Read article
Brain Preservation Breakthrough Could Usher in a New Era in Cryonics
Read article
A Mammal's Brain Has Been Cryonically Preserved and Recovered
Read article
News & Press
Our Team
We currently need help with developing tissue staining protocols for richer connectome imaging. We also are starting to develop a computational neuroscience program. If you are an interested research institution, or are interested in joining our engineering department, please get in touch here!
Robert comes from a background of artificial intelligence at MIT, where he studied under Marvin Minsky and Patrick Winston. After completing an award winning master’s thesis on embodied cognition, he turned his sights to the problem of cognitive science. He realized that it would be incredibly hard to fully scan all the information in a human brain, especially the connectome, but he did realize that locking all the structures of the brain in place for long term storage might be possible, by marrying ideas from two schools of thought- some from the field of cryobiology, and others from the field of connectomics in neuroscience. After getting up to speed with the state of the art, he developed with other a novel way to preserve brains, and won a prize in 2016. Soon after, he started Nectome with Michael to further this research and help realize the potential created by a robust brain preservation technology.
Robert   |   Co-founder
At MIT, Michael was always interested in learning how to build thinking machines: he sought to understand at every level, from the physics of how transistors worked, to how to arrange transistors to create a computer processor, to how to design software that transformed that processed silicon into a machine able to do increasingly complex things. Afterwards, he worked on the first core libraries for what would later become Amazon Alexa, in the process building a system that understood words from sounds. Seeking the startup experience, he worked at Zulip, then at Dropbox when Zulip was acquired. At Nectome, he’s excited to be more directly contributing back to the field of teaching silicon machine how to think like human brains.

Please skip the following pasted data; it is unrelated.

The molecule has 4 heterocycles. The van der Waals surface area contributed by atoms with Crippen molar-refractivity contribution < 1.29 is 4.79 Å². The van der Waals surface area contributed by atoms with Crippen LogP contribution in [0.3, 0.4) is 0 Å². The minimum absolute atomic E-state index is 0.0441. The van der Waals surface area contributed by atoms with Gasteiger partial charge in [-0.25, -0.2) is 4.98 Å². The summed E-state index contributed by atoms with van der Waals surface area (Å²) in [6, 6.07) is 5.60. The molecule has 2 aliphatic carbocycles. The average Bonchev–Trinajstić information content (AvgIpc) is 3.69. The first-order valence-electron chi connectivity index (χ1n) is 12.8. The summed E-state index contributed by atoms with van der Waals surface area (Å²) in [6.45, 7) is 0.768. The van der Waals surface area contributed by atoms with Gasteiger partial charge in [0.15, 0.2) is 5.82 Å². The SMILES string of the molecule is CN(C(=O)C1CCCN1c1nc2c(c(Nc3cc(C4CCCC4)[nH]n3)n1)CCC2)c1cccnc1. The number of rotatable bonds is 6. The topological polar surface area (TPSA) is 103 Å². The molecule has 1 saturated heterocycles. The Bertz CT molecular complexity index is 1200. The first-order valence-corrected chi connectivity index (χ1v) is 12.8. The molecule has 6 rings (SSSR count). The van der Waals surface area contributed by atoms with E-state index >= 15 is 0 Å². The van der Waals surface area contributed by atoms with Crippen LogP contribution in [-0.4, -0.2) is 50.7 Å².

Michael   |   Co-founder
1990 - 2003
The Human Genome Project sequences the entire human genome
The National Institutes of Health awards $40 million in grants to map the human brain's connections.
President Barack Obama announces the BRAIN (Brain Research through Advancing Innovative Neurotechnologies) Initiative that was tasked to map the dynamics of neuron activity in mice and other animals and eventually the human brain.
The European Commission awards neuroscientist Henry Markram $1.3 billion to pursue building a simulation of the human brain.
Nectome wins the Brain Preservation Foundation’s Small Mammal prize for preserving every synaptic structure in a rabbit brain.
Nectome is awarded an NIH STTR grant to work with MIT to improve the imaging technologies used in connectomics.
Nectome’s revolutionary tools for preservation and study of the connectome help unlock a new era of neuroscience.